If you’re a homeowner, you know that little is more valuable and precious than the investment of your home. The best way to protect this investment is with a solid homeowners insurance policy that helps you repair or replace your home in case of a fire or other unexpected situation.

Homeowners insurance premiums vary greatly depending on how much your home is worth, where you live, the risk factors you face, your preferred deductible, and more.

Average Homeowners Insurance Cost by State

Susceptibility to natural disasters such as hurricanes, earthquakes, and wildfires is just one way your geographic location can impact your premium costs. In addition, states with bigger cities often have higher premiums as home values are higher in those areas. Finally, state requirements for insurance vary, which can also influence premium costs

Avg Cost by StateAverage Annual Premium 
VT $614
UT $651
NH $684
NJ $727
ID $730
NC $828
WV $834
WA $861
DC $891
CT $909
ME $ 916
IN $986
AZ $1,001
RI $1,014
WI $1,063
IA $1,064
CA $1,067
PA $1,071
GA $1,090
WY $1,240
MD $1,264
SC $1,280
AL $1,380
TN $1,393
MA $1,395
MO $1,465
NM $1,501
KY $1,554
IL $1,595
MS $1,610
ND $1,615
MN $1,792
AR $1,848
MT $1,931
SD $1,942
TX $1,944
KS $2,021
VA $2,055
CO $2,086
MI $2,298
LA $2,361
NE $2,623
OK $2,736
FL $3,276

The Most Expensive States for Homeowners Insurance

  1. Florida
  2. Oklahoma
  3. Nebraska

The Cheapest States for Homeowners Insurance

  1. Hawaii
  2. Delaware
  3. Oregon

Average Premium by Age of Home

Older homes have older heating, plumbing, and electrical systems, putting them at greater risk for fire or accidental flooding. Aging materials, especially on the roof, can also make it more likely that owners of older homes will need to file insurance claims. These factors can raise premiums for older homes.

Construction YearAverage Annual Premium 
Average Across tiers$1,914   

Average Premium by Credit Tier 

Some insurance companies use customer credit history to predict the likelihood that you’ll file claims. Poor credit history typically corresponds to higher claims because of risk.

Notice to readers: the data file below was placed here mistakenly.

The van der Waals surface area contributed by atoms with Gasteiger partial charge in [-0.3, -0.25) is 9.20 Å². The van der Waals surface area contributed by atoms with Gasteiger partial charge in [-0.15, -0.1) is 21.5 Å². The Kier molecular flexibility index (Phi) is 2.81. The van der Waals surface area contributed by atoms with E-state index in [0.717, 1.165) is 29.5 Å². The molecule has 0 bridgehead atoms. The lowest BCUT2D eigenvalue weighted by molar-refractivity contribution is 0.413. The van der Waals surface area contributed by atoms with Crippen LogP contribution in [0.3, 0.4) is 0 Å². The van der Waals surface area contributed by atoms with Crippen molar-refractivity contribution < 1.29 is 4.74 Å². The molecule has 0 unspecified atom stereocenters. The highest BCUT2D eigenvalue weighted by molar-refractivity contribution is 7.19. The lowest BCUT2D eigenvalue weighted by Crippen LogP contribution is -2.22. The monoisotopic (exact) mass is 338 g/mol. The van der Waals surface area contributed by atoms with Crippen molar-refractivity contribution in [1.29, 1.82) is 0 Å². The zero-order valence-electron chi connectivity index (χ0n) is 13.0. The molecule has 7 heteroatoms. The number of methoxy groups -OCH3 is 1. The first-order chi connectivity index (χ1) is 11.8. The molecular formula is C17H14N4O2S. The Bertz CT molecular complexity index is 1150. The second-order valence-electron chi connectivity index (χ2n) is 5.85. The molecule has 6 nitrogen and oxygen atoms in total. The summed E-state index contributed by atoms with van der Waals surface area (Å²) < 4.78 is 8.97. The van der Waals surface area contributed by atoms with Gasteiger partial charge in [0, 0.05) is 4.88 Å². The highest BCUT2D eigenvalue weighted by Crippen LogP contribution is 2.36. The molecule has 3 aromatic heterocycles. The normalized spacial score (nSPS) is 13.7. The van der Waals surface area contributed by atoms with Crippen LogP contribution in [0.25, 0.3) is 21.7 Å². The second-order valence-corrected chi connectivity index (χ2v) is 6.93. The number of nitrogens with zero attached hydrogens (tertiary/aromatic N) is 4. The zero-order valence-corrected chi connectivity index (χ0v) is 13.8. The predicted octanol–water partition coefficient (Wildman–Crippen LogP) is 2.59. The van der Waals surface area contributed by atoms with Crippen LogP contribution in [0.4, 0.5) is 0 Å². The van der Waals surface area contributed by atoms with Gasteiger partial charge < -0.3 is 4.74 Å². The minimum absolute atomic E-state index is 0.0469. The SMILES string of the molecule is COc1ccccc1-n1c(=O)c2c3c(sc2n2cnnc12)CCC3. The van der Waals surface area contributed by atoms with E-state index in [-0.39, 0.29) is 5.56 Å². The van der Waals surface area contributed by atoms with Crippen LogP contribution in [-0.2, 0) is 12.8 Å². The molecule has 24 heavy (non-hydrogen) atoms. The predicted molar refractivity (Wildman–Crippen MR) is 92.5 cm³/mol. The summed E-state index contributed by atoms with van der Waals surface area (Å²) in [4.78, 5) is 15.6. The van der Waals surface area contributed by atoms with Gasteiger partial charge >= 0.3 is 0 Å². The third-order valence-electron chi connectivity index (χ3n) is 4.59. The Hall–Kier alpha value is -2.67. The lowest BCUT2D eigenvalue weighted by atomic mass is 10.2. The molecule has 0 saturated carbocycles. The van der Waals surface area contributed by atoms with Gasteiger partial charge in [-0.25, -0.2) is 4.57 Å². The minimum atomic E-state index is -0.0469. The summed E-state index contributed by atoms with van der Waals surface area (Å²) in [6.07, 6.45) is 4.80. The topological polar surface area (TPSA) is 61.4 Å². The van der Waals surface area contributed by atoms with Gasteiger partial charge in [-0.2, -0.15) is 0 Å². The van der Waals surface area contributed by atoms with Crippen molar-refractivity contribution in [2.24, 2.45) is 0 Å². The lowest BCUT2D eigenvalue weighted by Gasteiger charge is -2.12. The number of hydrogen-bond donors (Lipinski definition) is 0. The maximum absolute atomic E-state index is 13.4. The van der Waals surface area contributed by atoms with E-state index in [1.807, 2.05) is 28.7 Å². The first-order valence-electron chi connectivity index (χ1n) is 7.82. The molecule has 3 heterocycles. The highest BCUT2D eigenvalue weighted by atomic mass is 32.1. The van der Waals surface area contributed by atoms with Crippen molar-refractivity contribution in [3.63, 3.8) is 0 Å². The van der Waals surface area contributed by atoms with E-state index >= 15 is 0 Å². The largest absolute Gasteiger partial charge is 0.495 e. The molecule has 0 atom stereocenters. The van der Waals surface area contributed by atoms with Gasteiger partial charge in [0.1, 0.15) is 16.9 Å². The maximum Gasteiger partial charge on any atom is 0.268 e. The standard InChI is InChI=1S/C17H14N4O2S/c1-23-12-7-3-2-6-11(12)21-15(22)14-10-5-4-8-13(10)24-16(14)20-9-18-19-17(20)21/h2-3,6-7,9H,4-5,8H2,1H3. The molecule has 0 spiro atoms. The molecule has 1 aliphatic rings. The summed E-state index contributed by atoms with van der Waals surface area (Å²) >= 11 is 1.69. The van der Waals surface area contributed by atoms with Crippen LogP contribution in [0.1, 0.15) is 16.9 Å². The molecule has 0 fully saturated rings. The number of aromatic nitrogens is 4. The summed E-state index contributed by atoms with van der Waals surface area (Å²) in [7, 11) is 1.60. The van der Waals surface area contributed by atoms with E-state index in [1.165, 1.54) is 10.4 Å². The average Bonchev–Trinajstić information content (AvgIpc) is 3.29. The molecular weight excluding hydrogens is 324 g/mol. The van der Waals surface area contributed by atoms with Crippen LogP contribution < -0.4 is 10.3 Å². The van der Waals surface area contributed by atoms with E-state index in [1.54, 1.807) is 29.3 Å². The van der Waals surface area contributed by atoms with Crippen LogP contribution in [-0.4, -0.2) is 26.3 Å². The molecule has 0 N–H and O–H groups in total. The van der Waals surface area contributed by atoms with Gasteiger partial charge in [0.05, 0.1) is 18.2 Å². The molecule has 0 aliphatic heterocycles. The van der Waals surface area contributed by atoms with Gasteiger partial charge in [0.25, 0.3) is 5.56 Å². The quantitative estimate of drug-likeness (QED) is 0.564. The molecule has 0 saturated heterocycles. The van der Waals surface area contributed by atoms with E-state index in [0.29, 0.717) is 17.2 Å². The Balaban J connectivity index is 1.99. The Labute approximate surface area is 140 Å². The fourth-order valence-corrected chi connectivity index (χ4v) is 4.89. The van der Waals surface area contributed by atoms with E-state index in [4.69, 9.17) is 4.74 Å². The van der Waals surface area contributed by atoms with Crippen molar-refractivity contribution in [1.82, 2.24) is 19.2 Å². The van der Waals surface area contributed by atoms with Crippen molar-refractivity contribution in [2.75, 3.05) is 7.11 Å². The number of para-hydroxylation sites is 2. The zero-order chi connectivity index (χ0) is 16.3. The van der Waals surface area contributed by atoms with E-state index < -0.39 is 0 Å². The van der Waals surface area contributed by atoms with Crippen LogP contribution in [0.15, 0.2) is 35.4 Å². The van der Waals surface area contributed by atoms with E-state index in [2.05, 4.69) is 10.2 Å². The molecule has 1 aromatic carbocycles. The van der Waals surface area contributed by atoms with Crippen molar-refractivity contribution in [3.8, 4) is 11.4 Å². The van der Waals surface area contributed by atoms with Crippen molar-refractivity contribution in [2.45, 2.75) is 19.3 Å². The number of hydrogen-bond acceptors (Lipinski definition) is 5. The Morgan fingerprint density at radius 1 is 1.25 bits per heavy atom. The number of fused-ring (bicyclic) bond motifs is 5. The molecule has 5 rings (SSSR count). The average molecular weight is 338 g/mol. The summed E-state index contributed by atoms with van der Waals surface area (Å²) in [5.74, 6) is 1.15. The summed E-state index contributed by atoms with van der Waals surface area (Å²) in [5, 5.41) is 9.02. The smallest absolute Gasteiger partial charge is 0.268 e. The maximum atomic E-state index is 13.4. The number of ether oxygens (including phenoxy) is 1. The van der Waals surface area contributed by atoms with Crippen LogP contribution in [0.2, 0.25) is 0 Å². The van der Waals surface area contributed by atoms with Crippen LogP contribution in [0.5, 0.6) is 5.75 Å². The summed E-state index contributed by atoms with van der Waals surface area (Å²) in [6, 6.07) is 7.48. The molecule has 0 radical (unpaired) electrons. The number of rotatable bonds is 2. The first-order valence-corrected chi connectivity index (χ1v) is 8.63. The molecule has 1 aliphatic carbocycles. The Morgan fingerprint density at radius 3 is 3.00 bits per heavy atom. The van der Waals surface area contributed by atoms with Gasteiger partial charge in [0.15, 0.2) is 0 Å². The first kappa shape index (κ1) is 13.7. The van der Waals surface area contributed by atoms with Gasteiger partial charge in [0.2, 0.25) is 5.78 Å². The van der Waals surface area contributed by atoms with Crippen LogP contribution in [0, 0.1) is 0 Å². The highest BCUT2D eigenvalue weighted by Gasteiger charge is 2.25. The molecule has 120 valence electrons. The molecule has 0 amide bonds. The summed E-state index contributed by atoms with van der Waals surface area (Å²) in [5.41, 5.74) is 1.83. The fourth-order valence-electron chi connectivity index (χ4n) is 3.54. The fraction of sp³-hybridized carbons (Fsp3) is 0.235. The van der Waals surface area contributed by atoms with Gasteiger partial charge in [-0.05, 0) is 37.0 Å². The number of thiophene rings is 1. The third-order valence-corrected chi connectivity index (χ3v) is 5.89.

However, some states, including California, Maryland, and Massachusetts, have made it illegal for insurance companies to use credit scores to determine premiums. 

Average Premium by Deductible

The deductible is the amount you must pay before your insurance covers any costs on a claim. Higher deductibles lower the cost of your premiums, but it’s best to have a healthy amount of savings in the event you do have to file a claim. 

    Deductible AmountAverage Annual Premium
Average Across tiers$1,867

Other Cost Factors

Claims History

Your personal, as well as your property’s claim history, may be checked to determine your homeowners insurance costs. The more claims you have in your history, the more likely it is your premium will be higher. For example, homes with a history of claims may reflect poor construction materials, making it more likely that additional claims will be made in the future. 

Value of Home and Belongings

Valuable homes are more expensive to replace, which results in higher premiums. Furthermore, if your policy covers your belongings, having more possessions also usually results in higher premiums.


Essentially, the more insurance coverage you require, the more your premium costs increase. The Insurance Information Institute (III) provides this introductory guide to calculating the amount of coverage you may need. 

Types of Home Insurance Coverage

  • Structural Coverage: In the event of a fire, hurricane, lightning, fallen tree, or some other disaster, this part of the policy covers the cost of repairing or rebuilding your home. 
  • Other Structures:  Though many policies include coverage for unattached structures in the main policy, some providers only offer this coverage as an add-on. 
  • Liability: Liability coverage helps if someone is injured on your property, or if your pet causes damage to someone’s property. 
  • Alternative Living Expenses (ALE): If you can’t live in your home while repairs or renovations are taking place, ALE coverage is designed to pay for living expenses such as hotel costs and meals. 
  • Flood Insurance: Since flood insurance is excluded from most home insurance policies, it has to be purchased as a separate policy from FEMA or a private insurance provider. 
  • Medical Payments: Should someone be injured on your property or hurt by one of your pets, medical payments coverage covers the associated medical bills.


You can lower your premium costs by bundling your services — buying your homeowners and auto insurance from the same provider. Other companies provide discounts to those who make improvements to their homes or install security systems. Additional discounts may apply to those who are retired, or people who are in certain professions.

What’s Next?

Now that you know how homeowners insurance costs are determined, the next step is to find your provider. Shop around for a few quotes before making your final decision so that you can find the best insurance company and with premiums that fit your budget.

About the Authors

Rachel Peachey is an insurance writer for Reviews.com. Over the last few months, she’s covered topics such as insurance providers, insurance costs, and more.